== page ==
The cochlea is a highly complex organ consisting of several different types of cells that must coordinate their function for normal audition to occur. Typically, we assume that hearing loss is caused by the death or dysfunction of cochlear hair cells, which are the mechanosensory cells that transduce the mechanical energy from the traveling wave into neural impulses that the brain can interpret as sound. However, hearing loss can also be caused by the death or dysfunction of auditory neurons (auditory neuropathy), cochlear supporting cells (connexin 26 mutations), or the cells of the bony labyrinth that encase the organ (otosclerosis). Importantly, many common causes of hearing loss, such as noise-induced hearing loss, may be caused by the impairment of several different cell types.
Stem cell therapies, which aim to use immature stem cells to replace dead or damaged cochlear cells, are currently under investigation for the treatment of hearing loss. Cell-based therapies hold great promise as future therapies; however, there are significant technical hurdles that need to be addressed before they are ready for clinical use. The primary challenge is to ensure stem cell development into the anatomically appropriate cell type or types that are responsible for hearing loss.
Decellularized Ear Tissues as Scaffolds for Stem Cell Differentiation
Santi PA, Johnson SB J Assoc Res Otolaryngol 2013;14:3-15
One way of accomplishing this goal is to incubate the stem cells on a substrate that can then be used to replace the damaged parts of the cochlea, or even the cochlea in its entirety. Theoretically, if the substrate maintained a cochlear morphology, then local environmental cues would help to determine the appropriate cell fates of the stem cells. The recent study by Santi and Johnson at the University of Minnesota laid the foundation for this approach by developing a biological scaffolding that could be seeded with stem cells in future experiments. These investigators used different detergents to decellularize, or wash out, the native cells from human and mouse cochlea. The resulting tissue appeared to be a translucent weblike structure consisting of the extracellular matrix that remained from the initial tissue.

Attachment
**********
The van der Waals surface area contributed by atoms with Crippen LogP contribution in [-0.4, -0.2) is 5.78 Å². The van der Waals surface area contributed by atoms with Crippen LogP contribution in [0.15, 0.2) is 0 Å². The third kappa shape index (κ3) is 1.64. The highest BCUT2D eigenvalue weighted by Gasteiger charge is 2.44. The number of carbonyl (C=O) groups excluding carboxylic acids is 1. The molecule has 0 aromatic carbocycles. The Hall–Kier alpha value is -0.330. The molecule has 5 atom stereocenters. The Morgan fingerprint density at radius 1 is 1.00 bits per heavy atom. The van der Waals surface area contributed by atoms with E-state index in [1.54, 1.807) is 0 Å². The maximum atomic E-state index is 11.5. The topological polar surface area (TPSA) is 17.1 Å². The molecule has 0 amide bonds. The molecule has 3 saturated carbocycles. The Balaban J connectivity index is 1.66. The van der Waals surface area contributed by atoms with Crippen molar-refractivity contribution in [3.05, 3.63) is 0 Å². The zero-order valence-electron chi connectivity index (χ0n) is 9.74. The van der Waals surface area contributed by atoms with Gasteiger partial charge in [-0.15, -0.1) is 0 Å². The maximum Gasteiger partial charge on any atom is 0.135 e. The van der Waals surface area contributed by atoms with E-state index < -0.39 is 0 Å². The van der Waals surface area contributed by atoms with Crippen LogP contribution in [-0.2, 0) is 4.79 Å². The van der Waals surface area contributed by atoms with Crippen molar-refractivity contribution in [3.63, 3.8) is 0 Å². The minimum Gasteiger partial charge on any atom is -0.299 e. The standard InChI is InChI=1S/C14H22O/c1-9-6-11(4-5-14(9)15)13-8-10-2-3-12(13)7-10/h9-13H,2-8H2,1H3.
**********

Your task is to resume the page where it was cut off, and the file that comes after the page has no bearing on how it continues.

Under normal conditions, cells have no physical contact with each other. Rather, adjacent cells extend structural proteins from their cell surfaces that interact with similar proteins from neighboring cells to stabilize each other in space and provide internal signaling that may influence cellular development or function. The aggregate of these extracellular proteins is called the extracellular matrix.
Santi and Johnson have provided the first techniques for isolating the extracellular matrix of the cochlea. Their results varied depending upon the type of detergent used and the duration of exposure. A milder detergent left an extracellular matrix that had more accurate cochlear morphology but was accompanied by residual cellular debris. A more stringent detergent resulted in greater decellularization but a decrease in the morphology of the extracellular matrix. In both cases, treatment with the detergent did not allow for preservation of the fine detail of the organ of Corti or complete decellularization of the bony labyrinth.
While imperfect, these results are noteworthy because they represent the early stages of a potential treatment for hearing loss. The authors also describe this to be an encouraging preparation for the extracellular matrix of the spiral ganglion, where the neurons that innervate the hair cells reside.
Scientific progress rarely advances by leaps and bounds. More commonly, science advances incrementally. This paper is a solid example of this systematic process. Santi and Johnson present a preliminary step to create a biologically engineered cochlea that could someday be transplanted into deafened individuals. Much work is still needed in order to define the appropriate detergents and conditions that will yield a more complete extracellular matrix and to identity the components that comprise the resulting extracellular matrix.
Once these questions have been answered, the next step would be to seed this extracellular matrix with stem cells and differentiate them into appropriate cell types, which is no easy task. However, similar technology is currently being investigated in the heart, lung, trachea, and nervous system, with promising results. In this respect, researchers in the field of hearing loss are keeping pace with broader applications of stem cell therapies.